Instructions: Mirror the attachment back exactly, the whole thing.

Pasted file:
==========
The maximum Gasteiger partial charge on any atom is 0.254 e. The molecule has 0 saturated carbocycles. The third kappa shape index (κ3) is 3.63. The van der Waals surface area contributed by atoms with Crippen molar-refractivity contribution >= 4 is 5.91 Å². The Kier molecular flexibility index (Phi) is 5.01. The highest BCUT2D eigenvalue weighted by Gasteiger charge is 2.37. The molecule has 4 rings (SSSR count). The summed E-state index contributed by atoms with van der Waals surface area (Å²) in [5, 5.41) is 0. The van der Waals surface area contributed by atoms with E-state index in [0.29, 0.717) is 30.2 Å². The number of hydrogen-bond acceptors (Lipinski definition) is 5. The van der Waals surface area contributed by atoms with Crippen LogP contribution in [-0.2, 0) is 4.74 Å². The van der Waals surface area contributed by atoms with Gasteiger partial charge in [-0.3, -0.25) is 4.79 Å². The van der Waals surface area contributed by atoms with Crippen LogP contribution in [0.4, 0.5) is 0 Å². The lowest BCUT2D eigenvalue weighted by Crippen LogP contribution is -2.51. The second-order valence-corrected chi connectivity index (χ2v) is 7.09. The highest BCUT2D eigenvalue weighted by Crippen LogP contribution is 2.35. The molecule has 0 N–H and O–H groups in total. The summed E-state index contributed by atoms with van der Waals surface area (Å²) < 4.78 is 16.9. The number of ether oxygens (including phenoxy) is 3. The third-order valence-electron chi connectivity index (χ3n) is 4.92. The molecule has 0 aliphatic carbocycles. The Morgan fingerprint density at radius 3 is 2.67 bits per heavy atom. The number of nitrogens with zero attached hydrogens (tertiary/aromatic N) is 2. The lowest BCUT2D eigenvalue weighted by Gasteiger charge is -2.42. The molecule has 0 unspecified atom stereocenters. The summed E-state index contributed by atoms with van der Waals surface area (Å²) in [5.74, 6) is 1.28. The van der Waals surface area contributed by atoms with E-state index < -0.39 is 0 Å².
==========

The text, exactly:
The maximum Gasteiger partial charge on any atom is 0.254 e. The molecule has 0 saturated carbocycles. The third kappa shape index (κ3) is 3.63. The van der Waals surface area contributed by atoms with Crippen molar-refractivity contribution >= 4 is 5.91 Å². The Kier molecular flexibility index (Phi) is 5.01. The highest BCUT2D eigenvalue weighted by Gasteiger charge is 2.37. The molecule has 4 rings (SSSR count). The summed E-state index contributed by atoms with van der Waals surface area (Å²) in [5, 5.41) is 0. The van der Waals surface area contributed by atoms with E-state index in [0.29, 0.717) is 30.2 Å². The number of hydrogen-bond acceptors (Lipinski definition) is 5. The van der Waals surface area contributed by atoms with Crippen LogP contribution in [-0.2, 0) is 4.74 Å². The van der Waals surface area contributed by atoms with Gasteiger partial charge in [-0.3, -0.25) is 4.79 Å². The van der Waals surface area contributed by atoms with Crippen LogP contribution in [0.4, 0.5) is 0 Å². The lowest BCUT2D eigenvalue weighted by Crippen LogP contribution is -2.51. The second-order valence-corrected chi connectivity index (χ2v) is 7.09. The highest BCUT2D eigenvalue weighted by Crippen LogP contribution is 2.35. The molecule has 0 N–H and O–H groups in total. The summed E-state index contributed by atoms with van der Waals surface area (Å²) < 4.78 is 16.9. The number of ether oxygens (including phenoxy) is 3. The third-order valence-electron chi connectivity index (χ3n) is 4.92. The molecule has 0 aliphatic carbocycles. The Morgan fingerprint density at radius 3 is 2.67 bits per heavy atom. The number of nitrogens with zero attached hydrogens (tertiary/aromatic N) is 2. The lowest BCUT2D eigenvalue weighted by Gasteiger charge is -2.42. The molecule has 0 unspecified atom stereocenters. The summed E-state index contributed by atoms with van der Waals surface area (Å²) in [5.74, 6) is 1.28. The van der Waals surface area contributed by atoms with E-state index < -0.39 is 0 Å².